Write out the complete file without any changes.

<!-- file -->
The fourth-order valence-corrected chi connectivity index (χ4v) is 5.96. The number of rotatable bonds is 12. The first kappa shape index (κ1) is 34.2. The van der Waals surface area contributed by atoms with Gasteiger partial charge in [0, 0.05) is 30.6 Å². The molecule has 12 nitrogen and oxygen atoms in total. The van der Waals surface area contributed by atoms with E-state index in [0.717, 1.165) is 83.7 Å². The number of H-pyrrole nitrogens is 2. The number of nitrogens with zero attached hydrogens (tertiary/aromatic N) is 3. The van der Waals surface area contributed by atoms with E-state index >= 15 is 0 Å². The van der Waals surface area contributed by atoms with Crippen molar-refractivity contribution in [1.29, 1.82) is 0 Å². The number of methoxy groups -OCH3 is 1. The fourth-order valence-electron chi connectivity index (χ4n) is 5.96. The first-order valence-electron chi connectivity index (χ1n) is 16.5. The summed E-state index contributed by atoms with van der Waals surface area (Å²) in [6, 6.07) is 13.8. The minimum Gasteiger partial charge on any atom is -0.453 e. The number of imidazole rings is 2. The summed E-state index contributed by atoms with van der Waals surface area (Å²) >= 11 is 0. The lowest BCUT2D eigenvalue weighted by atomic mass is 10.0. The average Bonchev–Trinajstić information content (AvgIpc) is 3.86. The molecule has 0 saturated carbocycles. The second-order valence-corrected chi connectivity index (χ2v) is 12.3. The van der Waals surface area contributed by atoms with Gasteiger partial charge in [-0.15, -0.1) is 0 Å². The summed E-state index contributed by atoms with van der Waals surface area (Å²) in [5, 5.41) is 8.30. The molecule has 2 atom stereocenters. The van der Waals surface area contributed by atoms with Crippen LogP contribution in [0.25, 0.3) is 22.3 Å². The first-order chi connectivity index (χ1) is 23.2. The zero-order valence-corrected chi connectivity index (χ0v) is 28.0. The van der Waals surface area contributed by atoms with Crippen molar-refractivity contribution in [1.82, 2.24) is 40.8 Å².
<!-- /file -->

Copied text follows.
The fourth-order valence-corrected chi connectivity index (χ4v) is 5.96. The number of rotatable bonds is 12. The first kappa shape index (κ1) is 34.2. The van der Waals surface area contributed by atoms with Gasteiger partial charge in [0, 0.05) is 30.6 Å². The molecule has 12 nitrogen and oxygen atoms in total. The van der Waals surface area contributed by atoms with E-state index in [0.717, 1.165) is 83.7 Å². The number of H-pyrrole nitrogens is 2. The number of nitrogens with zero attached hydrogens (tertiary/aromatic N) is 3. The van der Waals surface area contributed by atoms with E-state index >= 15 is 0 Å². The van der Waals surface area contributed by atoms with Crippen molar-refractivity contribution in [1.29, 1.82) is 0 Å². The number of methoxy groups -OCH3 is 1. The fourth-order valence-electron chi connectivity index (χ4n) is 5.96. The first-order valence-electron chi connectivity index (χ1n) is 16.5. The summed E-state index contributed by atoms with van der Waals surface area (Å²) in [6, 6.07) is 13.8. The minimum Gasteiger partial charge on any atom is -0.453 e. The number of imidazole rings is 2. The summed E-state index contributed by atoms with van der Waals surface area (Å²) >= 11 is 0. The lowest BCUT2D eigenvalue weighted by atomic mass is 10.0. The average Bonchev–Trinajstić information content (AvgIpc) is 3.86. The molecule has 0 saturated carbocycles. The second-order valence-corrected chi connectivity index (χ2v) is 12.3. The van der Waals surface area contributed by atoms with Gasteiger partial charge in [-0.15, -0.1) is 0 Å². The summed E-state index contributed by atoms with van der Waals surface area (Å²) in [5, 5.41) is 8.30. The molecule has 2 atom stereocenters. The van der Waals surface area contributed by atoms with Crippen LogP contribution in [0.25, 0.3) is 22.3 Å². The first-order chi connectivity index (χ1) is 23.2. The zero-order valence-corrected chi connectivity index (χ0v) is 28.0. The van der Waals surface area contributed by atoms with Crippen molar-refractivity contribution in [1.82, 2.24) is 40.8 Å².